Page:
Energy and Commerce Committee Chairman Frank Pallone, Jr. (D-NJ) delivered the following opening remarks today as prepared for delivery at an Environment and Climate Change Subcommittee hearing titled, “The Fiscal Year 2022 EPA Budget:”
It is a pleasure to welcome EPA Administrator Michael Regan to this Committee for his first appearance – which I hope will be the first of many. Thanks to Administrator Regan and the leadership of President Biden, we can look at this year’s EPA budget with optimism about what we can achieve.
The Environmental Protection Agency is back to work protecting the planet and public health, and not a moment too soon. This country is facing multiple, overlapping crises and the EPA will play a critical role in solving them. We must collectively address the climate crisis, the COVID-19 pandemic, racial inequality, and the severe economic damage resulting from the pandemic.
These challenges are substantial, but fortunately the Biden Administration hit the ground running on day one. President Biden’s American Rescue Plan is already making a difference by crushing the virus and providing critical relief to struggling Americans. His American Jobs Plan, which aligns with this Committee’s LIFT America Act, will help us Build Back Better so we can create millions of new jobs, combat the climate crisis by setting the course for a clean future, and ensure no community is left behind.
And then last week, the President went even further, submitting a strong national commitment for the Paris Agreement that aligns with the national goal included in the CLEAN Future Act introduced by myself, Chairs Tonko and Rush, and many of my colleagues. Like the President, I believe the goal of reducing emissions by at least 50 percent by 2030 is necessary and achievable. This year’s EPA budget and the American Jobs Plan will help us get there.
The budget includes $1.8 billion for EPA programs to fight climate change through funding for research, grants to state programs, and support of Agency activities. The investments in the American Jobs Plan go even further, with $100 billion for power infrastructure and significant investments in reducing emissions from schools, vehicles, and federal buildings.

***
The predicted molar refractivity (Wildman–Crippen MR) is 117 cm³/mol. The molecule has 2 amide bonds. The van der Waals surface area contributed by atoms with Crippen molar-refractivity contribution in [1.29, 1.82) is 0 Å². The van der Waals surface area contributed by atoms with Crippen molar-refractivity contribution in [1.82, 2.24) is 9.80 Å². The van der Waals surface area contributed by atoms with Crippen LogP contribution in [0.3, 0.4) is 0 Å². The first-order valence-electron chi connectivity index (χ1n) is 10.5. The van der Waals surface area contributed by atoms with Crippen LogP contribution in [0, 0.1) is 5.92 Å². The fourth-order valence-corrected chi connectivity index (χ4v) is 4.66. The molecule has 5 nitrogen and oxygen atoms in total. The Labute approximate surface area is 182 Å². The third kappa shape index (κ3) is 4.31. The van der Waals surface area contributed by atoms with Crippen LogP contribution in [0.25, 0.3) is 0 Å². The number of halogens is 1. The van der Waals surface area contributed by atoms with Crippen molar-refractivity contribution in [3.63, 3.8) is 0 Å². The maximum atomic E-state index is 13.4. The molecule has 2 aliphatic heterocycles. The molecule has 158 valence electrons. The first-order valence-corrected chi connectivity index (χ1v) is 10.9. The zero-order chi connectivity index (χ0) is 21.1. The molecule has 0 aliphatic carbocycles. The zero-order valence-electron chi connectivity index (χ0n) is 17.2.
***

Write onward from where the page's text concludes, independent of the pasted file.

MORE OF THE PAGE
The budget also increases funding for Superfund and Brownfields cleanups, and, again, the American Jobs Plan goes even further, calling for reinstatement of the Superfund tax and investing $5 billion in cleanups. We know that investing in Superfund cleanups creates jobs, mitigates threats to human health, and directly benefits the communities around contaminated sites, which are often low-income communities and communities of color.
And both the budget and the American Jobs Plan call for big investments in drinking water infrastructure, including the replacement of lead pipes, which is critical to addressing public health threats. This funding will be critical to drinking water infrastructure systems serving disadvantaged communities.
We are at a critical time for environmental protection. The impacts of climate change are already here, affecting communities across the nation and the world. PFAS and other emerging contaminants are showing up in our drinking water, air, and soil. Our water infrastructure is crumbling, and too many communities are struggling with lead contamination.
Unfortunately, over the course of the last Administration, we saw decades of work by EPA’s dedicated career staff disregarded or overturned in critical areas of environmental and public health protection. We saw science marginalized. We saw special interests favored over the public interest. We saw secrecy at the highest levels of the Agency.
Administrator Regan, it falls to you to right this ship and restore the EPA to the highest standards of scientific integrity and pursuit of the public good.
We often say that a budget demonstrates the values and the priorities of the Administration proposing it. It is a relief to see a budget that so clearly demonstrates a commitment to public health, equity, and environmental stewardship. The American Jobs Plan and our new national commitment under the Paris Agreement make these priorities even clearer.
At last year’s EPA budget hearing, during the last year of the Trump Administration, I said that there was a better path forward to combating climate change and protecting public health and the environment. I am happy to say that we are now on that path. We in Congress and on this Committee are ready to work with you to restore EPA, protect public health, and fight climate change.
Thank you, I yield back.
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